GDoN? “Superior opportunity for sweat equity” edition

259 Kentucky Avenue Southeast

This house is located at 259 Kentucky Avenue, Southeast. The listing says:

“Blond brick row near Lincoln Park, Eastern Market, Metro. Superior opportunity for sweat equity.”

You can see more photos here.

This 3 bed/2.5 bath is going for $539,000.

21 Comment

  • Linc Park SE

    This is a great neighborhood and that house is on a good block.

  • justinbc

    Oof. Hesistant to say this is a good deal, due to the amount of obvious physical damage to the property with collapsing exterior and water damage throughout. Sweat equity to fix up outdated things is very different than fixing unknown things hidden due to neglect. Some of the immediate needed repairs for safety could easily tack on tens of thousands more. It’s also getting a lot closer to the Potomac side than the Eastern Market side, which is improving but still has a way to go.

    • This was my exact thought when I saw this listing come up. I would absolutely love to get in at $550k if it were structurally perfect. But it’s obviously not. Plus there’s no way I could compete with the above-asking cash offers.

      • You should always make an offer because you never know. We made an offer slightly under list on our house (didn’t think it was worth list as it needed work). It was on the market for less than 24 hours and when we offered there were already 7 offers on it. In the end there were 11 offers, 3 of them all cash, but we won! We went into it thinking if we don’t make an offer, we’ll regret it, and if we win great. If we don’t, oh well.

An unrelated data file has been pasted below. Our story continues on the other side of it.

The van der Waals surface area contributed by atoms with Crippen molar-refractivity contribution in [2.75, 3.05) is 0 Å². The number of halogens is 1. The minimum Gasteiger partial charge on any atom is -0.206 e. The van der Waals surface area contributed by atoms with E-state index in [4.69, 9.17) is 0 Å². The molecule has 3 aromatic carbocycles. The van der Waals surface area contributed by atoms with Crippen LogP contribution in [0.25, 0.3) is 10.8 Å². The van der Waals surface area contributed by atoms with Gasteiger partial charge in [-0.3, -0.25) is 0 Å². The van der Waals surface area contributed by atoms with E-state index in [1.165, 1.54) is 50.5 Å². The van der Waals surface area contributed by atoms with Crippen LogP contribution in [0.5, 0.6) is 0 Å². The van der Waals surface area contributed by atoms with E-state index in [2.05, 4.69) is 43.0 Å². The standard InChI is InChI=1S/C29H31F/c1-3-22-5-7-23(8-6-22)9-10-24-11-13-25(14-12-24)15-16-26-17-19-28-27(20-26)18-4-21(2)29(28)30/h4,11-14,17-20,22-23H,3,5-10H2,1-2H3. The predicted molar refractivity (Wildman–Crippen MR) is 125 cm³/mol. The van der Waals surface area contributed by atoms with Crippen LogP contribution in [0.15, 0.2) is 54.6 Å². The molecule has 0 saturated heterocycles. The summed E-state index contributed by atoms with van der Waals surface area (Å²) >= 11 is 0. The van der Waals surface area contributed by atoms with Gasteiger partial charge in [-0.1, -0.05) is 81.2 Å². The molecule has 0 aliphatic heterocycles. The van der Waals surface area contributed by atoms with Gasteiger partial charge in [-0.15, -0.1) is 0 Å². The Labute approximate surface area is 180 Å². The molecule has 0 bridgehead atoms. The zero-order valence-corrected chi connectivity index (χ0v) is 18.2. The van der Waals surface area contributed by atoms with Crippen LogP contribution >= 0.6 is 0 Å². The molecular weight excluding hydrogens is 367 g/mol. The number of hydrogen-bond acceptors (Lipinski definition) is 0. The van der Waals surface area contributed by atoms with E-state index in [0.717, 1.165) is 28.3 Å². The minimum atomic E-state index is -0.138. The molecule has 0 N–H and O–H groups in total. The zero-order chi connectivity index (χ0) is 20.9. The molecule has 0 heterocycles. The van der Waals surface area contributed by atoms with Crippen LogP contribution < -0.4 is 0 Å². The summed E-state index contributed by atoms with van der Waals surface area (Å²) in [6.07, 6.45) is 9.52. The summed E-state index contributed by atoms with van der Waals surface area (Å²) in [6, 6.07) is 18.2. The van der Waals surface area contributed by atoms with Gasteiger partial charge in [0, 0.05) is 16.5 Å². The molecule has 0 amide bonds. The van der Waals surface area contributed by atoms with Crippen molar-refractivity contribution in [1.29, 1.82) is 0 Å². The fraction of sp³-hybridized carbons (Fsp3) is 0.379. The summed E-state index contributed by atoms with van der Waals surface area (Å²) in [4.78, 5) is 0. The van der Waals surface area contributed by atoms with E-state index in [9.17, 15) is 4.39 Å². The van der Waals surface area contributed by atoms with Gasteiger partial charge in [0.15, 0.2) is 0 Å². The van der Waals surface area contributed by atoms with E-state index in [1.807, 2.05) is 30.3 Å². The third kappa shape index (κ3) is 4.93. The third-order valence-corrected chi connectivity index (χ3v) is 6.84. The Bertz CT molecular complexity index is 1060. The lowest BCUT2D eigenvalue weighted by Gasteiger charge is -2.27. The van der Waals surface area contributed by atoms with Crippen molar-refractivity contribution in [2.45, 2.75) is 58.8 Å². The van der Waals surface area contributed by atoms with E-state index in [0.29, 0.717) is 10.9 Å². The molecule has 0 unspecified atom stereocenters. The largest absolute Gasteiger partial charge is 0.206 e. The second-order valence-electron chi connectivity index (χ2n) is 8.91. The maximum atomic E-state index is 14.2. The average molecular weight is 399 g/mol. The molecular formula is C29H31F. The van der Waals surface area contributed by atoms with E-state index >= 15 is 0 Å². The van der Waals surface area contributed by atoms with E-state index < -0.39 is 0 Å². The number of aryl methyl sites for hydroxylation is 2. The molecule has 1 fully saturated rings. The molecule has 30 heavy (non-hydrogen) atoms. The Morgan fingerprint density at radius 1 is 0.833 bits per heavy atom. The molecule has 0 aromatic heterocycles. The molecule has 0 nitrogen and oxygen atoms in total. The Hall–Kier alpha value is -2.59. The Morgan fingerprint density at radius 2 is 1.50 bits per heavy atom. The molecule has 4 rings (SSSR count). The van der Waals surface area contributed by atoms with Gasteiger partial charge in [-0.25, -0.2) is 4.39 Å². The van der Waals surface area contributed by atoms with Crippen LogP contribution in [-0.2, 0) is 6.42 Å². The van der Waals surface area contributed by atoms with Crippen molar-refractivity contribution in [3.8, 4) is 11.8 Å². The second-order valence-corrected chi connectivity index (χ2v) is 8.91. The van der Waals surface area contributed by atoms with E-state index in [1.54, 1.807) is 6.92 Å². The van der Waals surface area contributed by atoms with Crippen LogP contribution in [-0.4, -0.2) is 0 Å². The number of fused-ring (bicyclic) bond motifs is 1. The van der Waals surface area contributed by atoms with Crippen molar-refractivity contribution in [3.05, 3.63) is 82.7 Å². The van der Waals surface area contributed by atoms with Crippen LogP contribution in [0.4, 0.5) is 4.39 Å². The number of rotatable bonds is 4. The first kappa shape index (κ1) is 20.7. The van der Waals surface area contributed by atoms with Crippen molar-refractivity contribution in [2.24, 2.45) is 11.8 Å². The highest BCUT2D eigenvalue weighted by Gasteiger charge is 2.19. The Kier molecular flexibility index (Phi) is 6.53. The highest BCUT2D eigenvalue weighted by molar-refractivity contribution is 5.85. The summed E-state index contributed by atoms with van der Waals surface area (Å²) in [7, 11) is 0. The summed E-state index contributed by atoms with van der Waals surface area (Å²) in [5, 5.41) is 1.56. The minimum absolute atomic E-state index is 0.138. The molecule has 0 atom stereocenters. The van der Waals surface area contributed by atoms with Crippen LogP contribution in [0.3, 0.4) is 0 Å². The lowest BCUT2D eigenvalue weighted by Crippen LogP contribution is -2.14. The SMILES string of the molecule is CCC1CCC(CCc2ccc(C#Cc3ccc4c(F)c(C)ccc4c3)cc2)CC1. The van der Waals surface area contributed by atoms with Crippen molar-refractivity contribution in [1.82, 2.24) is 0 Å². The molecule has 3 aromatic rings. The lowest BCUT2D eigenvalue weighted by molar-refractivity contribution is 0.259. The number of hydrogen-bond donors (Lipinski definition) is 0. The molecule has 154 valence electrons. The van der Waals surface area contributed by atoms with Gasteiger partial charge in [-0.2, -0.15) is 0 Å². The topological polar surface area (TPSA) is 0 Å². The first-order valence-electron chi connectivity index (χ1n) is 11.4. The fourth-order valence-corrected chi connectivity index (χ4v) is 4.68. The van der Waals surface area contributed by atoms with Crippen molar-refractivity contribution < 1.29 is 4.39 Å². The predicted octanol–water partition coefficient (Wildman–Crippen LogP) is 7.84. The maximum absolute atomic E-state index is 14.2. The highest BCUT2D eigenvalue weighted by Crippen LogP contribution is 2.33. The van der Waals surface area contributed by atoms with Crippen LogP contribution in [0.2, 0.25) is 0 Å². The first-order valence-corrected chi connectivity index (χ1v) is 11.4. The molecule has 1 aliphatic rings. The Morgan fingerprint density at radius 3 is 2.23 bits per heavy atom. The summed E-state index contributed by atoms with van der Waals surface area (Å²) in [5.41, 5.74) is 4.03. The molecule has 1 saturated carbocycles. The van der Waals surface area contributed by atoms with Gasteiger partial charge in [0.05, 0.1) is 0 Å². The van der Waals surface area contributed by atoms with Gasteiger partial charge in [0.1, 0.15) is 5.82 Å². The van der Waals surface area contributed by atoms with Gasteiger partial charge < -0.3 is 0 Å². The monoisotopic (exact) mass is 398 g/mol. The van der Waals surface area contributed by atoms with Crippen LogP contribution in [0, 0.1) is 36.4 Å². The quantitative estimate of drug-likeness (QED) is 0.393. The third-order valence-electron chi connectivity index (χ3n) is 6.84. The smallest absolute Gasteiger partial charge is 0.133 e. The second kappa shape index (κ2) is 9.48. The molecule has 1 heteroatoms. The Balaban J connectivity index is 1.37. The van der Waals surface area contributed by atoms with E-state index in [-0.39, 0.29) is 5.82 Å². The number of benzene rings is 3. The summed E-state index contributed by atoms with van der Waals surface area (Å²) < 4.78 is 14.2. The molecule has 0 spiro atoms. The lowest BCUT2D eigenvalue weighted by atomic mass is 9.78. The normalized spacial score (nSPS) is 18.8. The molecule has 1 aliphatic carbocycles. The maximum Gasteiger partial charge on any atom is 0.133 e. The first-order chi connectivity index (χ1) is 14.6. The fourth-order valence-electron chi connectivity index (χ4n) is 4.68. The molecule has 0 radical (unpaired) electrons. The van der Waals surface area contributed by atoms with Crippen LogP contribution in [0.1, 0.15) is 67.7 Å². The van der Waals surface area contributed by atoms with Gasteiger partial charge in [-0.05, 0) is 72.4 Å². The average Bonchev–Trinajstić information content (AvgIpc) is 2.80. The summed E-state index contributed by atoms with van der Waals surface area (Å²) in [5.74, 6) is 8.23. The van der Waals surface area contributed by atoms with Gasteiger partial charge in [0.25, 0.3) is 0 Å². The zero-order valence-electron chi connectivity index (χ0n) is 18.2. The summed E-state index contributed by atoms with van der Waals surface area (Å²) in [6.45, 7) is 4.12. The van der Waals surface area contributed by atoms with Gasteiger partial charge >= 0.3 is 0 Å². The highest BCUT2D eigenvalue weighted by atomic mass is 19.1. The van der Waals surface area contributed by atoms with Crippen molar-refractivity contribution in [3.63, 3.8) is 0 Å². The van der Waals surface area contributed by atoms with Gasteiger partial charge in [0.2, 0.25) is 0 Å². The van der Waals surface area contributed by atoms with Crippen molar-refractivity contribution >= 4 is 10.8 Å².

• justinbc

          Yeah, that’s what you’re paying your agent for after all (or more precisely why he’s getting a cut of the seller’s commission fee). If you want to make an offer have him/her draw up the paperwork, doesn’t hurt you at all.

  • We are on the house hunt now and asked our realtor to look into it. Multiple cash offers already made at or above asking. Post renovation value will likely be close to $1M.

    • justinbc

      If your agent told you the post-renovation value there is close to $1M then I highly suggest finding a different agent who knows the market better as he/she is misleading you quite a bit.

      • Post renovation with an extra floor and extra space going back could easily get over $500k each. It’s just outside the historic district.

        I agree though $1m for just a single-family would be tough.

        • justinbc

          Well yeah if you add on an absurd amount of different structural things to the house then sure, you could come up with just about any number. But the general connotation of “sweat equity” kind of renovations are not nearly to that scale.

          • The all-cash above-asking offers certainly aren’t going to do a simple gut job. There’s over 1200 square feet of developable land outside the historic district. We all know what’s going to happen here and I think that’s how a realtor can get to that $1M mark (and I think $1m would be pretty conservative if it’s two units built out to the maximum allowable under zoning).